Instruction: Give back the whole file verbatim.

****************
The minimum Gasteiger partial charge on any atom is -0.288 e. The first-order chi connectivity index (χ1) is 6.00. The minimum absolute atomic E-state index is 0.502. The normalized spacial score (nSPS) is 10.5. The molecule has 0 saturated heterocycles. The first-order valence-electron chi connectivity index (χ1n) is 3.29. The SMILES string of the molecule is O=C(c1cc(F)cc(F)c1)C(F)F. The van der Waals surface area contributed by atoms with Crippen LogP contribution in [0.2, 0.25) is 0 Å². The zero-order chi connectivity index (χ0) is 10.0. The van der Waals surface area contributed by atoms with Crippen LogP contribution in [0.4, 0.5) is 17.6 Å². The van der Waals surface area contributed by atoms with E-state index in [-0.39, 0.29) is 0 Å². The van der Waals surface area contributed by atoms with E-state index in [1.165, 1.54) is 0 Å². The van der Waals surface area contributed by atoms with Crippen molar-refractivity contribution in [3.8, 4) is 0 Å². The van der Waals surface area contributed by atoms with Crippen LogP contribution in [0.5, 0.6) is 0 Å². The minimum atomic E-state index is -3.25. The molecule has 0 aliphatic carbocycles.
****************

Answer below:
The minimum Gasteiger partial charge on any atom is -0.288 e. The first-order chi connectivity index (χ1) is 6.00. The minimum absolute atomic E-state index is 0.502. The normalized spacial score (nSPS) is 10.5. The molecule has 0 saturated heterocycles. The first-order valence-electron chi connectivity index (χ1n) is 3.29. The SMILES string of the molecule is O=C(c1cc(F)cc(F)c1)C(F)F. The van der Waals surface area contributed by atoms with Crippen LogP contribution in [0.2, 0.25) is 0 Å². The zero-order chi connectivity index (χ0) is 10.0. The van der Waals surface area contributed by atoms with Crippen LogP contribution in [0.4, 0.5) is 17.6 Å². The van der Waals surface area contributed by atoms with E-state index in [-0.39, 0.29) is 0 Å². The van der Waals surface area contributed by atoms with E-state index in [1.165, 1.54) is 0 Å². The van der Waals surface area contributed by atoms with Crippen molar-refractivity contribution in [3.8, 4) is 0 Å². The van der Waals surface area contributed by atoms with Crippen LogP contribution in [0.5, 0.6) is 0 Å². The minimum atomic E-state index is -3.25. The molecule has 0 aliphatic carbocycles.